The Fed, Inverse Stagflation and Soaring Asian Inflation: A Bad Cocktail for Global Stocks in 2008

The U.S. Treasury market is coming undone in a big way after suffering one of its worst months in years thus far into June trading. Benchmark ten-year bond yields have climbed from 3.94% on June 6 to 4.26% recently as the Federal Reserve continues to talk the dollar higher and on the heels of better than expected May retail sales.

From its four year low in March yielding just 3.31%, T-bonds have suffered big losses over the last three months. And higher yields spell big trouble for an already badly damaged mortgage sector and several segments of the still fractured credit markets.

The ongoing ratcheting of U.S. bond market yields is bad news for the fragile economic recovery. It’s pushing consumer lending rates higher at exactly the wrong time. Higher mortgage rates combined with a sharp rise in unemployment don’t paint a pretty picture for a U.S. economic recovery later this year.

The benchmark 30-year fixed mortgage rate soared from 6.19% on June 6 to 6.41% recently – a bearish sign for those optimists hoping the mortgage market is stabilizing. In fact, residential real estate prices remain in a total freefall with no signs of bottoming. What’s really alarming about that number is that 12 months ago the same lending rate stood at 6.57% -- and that was prior to the July credit outbreak and the ensuing barrage of Federal Reserve interest rate cuts!

All housing indices, especially the S&P/Case-Shiller Home Price Index, continue to show accelerated declines across the country’s largest housing markets. Higher long-term rates will make this situation even worse and apply more deflationary pressure on the economy. The Fed, which controls short-term rates through the Federal Funds rate and the Discount Rate, does not set long-term rates; the latter are set by global market participants and is largely sensitive to inflation and economic growth trends.

The Fed has historically raised interest rates to cool inflation and subdue above-trend economic growth. Although inflation is certainly percolating, the economy is probably in recession since April while unemployment is rising and housing markets are still deflating. In normal economic times, these conditions would require additional Fed easing, not a rate hike.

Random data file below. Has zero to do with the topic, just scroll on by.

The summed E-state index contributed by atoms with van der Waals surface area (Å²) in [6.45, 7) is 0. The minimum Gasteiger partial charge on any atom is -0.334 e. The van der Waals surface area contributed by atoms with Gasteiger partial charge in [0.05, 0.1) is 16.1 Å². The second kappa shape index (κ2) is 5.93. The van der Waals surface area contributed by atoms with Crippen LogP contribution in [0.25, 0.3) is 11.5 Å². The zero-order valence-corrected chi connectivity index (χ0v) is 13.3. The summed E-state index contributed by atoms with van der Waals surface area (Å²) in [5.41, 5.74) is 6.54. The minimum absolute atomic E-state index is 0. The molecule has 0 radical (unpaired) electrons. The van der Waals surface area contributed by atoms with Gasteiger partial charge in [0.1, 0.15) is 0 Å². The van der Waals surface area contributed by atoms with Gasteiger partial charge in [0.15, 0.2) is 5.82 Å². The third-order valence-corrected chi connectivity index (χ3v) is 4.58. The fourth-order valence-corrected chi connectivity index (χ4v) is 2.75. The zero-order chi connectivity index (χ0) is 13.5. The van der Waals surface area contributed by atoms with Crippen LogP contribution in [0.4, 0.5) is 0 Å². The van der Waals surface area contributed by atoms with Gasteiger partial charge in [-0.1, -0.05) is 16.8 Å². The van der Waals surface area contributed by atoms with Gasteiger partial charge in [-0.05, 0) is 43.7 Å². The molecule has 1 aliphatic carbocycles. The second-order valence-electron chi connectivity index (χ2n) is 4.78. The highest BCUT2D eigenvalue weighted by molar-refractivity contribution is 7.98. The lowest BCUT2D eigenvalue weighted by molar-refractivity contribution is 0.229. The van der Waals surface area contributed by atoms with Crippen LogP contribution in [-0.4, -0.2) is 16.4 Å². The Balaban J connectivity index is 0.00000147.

Since April, bond market investors have driven long-term interest rates higher as inflation expectations continue to rise globally. Skyrocketing energy and food prices, which are mostly priced in U.S. dollars, has recently forced the Fed and the Treasury to verbally support the flagging dollar. Markets now expect the Fed to raise rates this fall to stave off inflation and halt the dollar’s seven year decline.

Sales at U.S. retailers in May were boosted by the government’s economic-stimulus package in late April. That spending spree surprised Wall Street causing bond yields to soar. But May’s retail sales weren’t organic or derived from real income gains as the majority of consumers are already tapped-out and consumer confidence remains at an 18-year low. Government checks were spent largely at wholesalers like Wal-Mart and Costco and not on discretionary items like apparel, furniture or vacations.

Meanwhile, LIBOR or the London Inter-bank Overseas Lending Rate is still in a state of flux.

LIBOR continues to remain elevated with three-month overseas dollar rates widening to 2.81% this week from 2.70% on June 6. And EURIBOR, or the Euro equivalent, is also stuck in the stratosphere trading at 4.96% -- way above the European Central Bank’s base lending rate of 4%. This is not good news for credit markets as it continues to point to reluctant inter-bank lending.